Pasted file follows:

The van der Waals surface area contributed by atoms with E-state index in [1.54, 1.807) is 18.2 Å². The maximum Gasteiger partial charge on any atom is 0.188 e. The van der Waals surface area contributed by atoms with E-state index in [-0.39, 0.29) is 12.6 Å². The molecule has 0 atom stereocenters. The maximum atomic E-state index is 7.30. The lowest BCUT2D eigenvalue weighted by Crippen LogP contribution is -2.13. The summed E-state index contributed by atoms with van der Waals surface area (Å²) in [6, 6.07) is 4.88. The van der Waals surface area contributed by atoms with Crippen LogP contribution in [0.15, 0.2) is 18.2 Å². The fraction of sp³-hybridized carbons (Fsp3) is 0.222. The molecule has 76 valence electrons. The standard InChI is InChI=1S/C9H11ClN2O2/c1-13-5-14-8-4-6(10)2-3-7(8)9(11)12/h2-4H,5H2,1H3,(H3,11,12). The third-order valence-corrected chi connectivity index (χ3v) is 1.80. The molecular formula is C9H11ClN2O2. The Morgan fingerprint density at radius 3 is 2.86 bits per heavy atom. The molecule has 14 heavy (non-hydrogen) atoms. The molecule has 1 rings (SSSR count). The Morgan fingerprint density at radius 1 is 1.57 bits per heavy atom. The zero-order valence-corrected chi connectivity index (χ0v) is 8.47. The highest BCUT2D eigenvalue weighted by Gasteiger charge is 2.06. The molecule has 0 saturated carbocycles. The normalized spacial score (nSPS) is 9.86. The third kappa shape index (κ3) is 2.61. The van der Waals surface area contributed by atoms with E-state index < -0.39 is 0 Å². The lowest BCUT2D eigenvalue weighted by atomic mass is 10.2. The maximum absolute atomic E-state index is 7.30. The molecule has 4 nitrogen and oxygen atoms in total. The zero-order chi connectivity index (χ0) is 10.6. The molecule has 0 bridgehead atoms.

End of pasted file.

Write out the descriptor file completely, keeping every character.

The van der Waals surface area contributed by atoms with E-state index in [1.54, 1.807) is 18.2 Å². The maximum Gasteiger partial charge on any atom is 0.188 e. The van der Waals surface area contributed by atoms with E-state index in [-0.39, 0.29) is 12.6 Å². The molecule has 0 atom stereocenters. The maximum atomic E-state index is 7.30. The lowest BCUT2D eigenvalue weighted by Crippen LogP contribution is -2.13. The summed E-state index contributed by atoms with van der Waals surface area (Å²) in [6, 6.07) is 4.88. The van der Waals surface area contributed by atoms with Crippen LogP contribution in [0.15, 0.2) is 18.2 Å². The fraction of sp³-hybridized carbons (Fsp3) is 0.222. The molecule has 76 valence electrons. The standard InChI is InChI=1S/C9H11ClN2O2/c1-13-5-14-8-4-6(10)2-3-7(8)9(11)12/h2-4H,5H2,1H3,(H3,11,12). The third-order valence-corrected chi connectivity index (χ3v) is 1.80. The molecular formula is C9H11ClN2O2. The Morgan fingerprint density at radius 3 is 2.86 bits per heavy atom. The molecule has 14 heavy (non-hydrogen) atoms. The molecule has 1 rings (SSSR count). The Morgan fingerprint density at radius 1 is 1.57 bits per heavy atom. The zero-order valence-corrected chi connectivity index (χ0v) is 8.47. The highest BCUT2D eigenvalue weighted by Gasteiger charge is 2.06. The molecule has 0 saturated carbocycles. The normalized spacial score (nSPS) is 9.86. The third kappa shape index (κ3) is 2.61. The van der Waals surface area contributed by atoms with E-state index < -0.39 is 0 Å². The lowest BCUT2D eigenvalue weighted by atomic mass is 10.2. The maximum absolute atomic E-state index is 7.30. The molecule has 4 nitrogen and oxygen atoms in total. The zero-order chi connectivity index (χ0) is 10.6. The molecule has 0 bridgehead atoms.